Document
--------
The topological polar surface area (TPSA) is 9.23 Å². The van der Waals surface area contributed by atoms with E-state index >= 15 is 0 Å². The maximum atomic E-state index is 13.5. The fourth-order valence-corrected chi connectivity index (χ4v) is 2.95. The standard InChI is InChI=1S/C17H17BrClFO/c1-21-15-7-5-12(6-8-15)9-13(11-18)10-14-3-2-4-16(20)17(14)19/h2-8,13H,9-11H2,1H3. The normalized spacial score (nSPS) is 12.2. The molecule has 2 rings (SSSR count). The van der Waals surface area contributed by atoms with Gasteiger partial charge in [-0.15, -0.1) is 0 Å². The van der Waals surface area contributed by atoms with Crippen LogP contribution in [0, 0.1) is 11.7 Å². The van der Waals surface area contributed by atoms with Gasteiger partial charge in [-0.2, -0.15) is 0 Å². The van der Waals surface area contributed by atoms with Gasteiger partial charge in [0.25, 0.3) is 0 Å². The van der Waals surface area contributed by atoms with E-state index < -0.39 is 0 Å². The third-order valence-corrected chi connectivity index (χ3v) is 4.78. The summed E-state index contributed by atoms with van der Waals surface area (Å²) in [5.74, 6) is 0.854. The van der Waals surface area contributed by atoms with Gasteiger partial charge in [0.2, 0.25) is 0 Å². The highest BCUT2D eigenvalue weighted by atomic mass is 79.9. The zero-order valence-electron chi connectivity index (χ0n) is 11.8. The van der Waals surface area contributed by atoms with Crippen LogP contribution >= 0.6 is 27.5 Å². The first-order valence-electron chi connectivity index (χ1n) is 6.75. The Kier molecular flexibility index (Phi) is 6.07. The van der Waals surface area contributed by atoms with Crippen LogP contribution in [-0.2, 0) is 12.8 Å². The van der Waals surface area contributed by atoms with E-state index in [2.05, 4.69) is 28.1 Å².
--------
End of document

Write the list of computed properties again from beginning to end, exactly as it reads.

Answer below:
The topological polar surface area (TPSA) is 9.23 Å². The van der Waals surface area contributed by atoms with E-state index >= 15 is 0 Å². The maximum atomic E-state index is 13.5. The fourth-order valence-corrected chi connectivity index (χ4v) is 2.95. The standard InChI is InChI=1S/C17H17BrClFO/c1-21-15-7-5-12(6-8-15)9-13(11-18)10-14-3-2-4-16(20)17(14)19/h2-8,13H,9-11H2,1H3. The normalized spacial score (nSPS) is 12.2. The molecule has 2 rings (SSSR count). The van der Waals surface area contributed by atoms with Gasteiger partial charge in [-0.15, -0.1) is 0 Å². The van der Waals surface area contributed by atoms with Crippen LogP contribution in [0, 0.1) is 11.7 Å². The van der Waals surface area contributed by atoms with Gasteiger partial charge in [-0.2, -0.15) is 0 Å². The van der Waals surface area contributed by atoms with Gasteiger partial charge in [0.25, 0.3) is 0 Å². The van der Waals surface area contributed by atoms with E-state index < -0.39 is 0 Å². The third-order valence-corrected chi connectivity index (χ3v) is 4.78. The summed E-state index contributed by atoms with van der Waals surface area (Å²) in [5.74, 6) is 0.854. The van der Waals surface area contributed by atoms with Gasteiger partial charge in [0.2, 0.25) is 0 Å². The highest BCUT2D eigenvalue weighted by atomic mass is 79.9. The zero-order valence-electron chi connectivity index (χ0n) is 11.8. The van der Waals surface area contributed by atoms with Crippen LogP contribution >= 0.6 is 27.5 Å². The first-order valence-electron chi connectivity index (χ1n) is 6.75. The Kier molecular flexibility index (Phi) is 6.07. The van der Waals surface area contributed by atoms with Crippen LogP contribution in [-0.2, 0) is 12.8 Å². The van der Waals surface area contributed by atoms with E-state index in [2.05, 4.69) is 28.1 Å².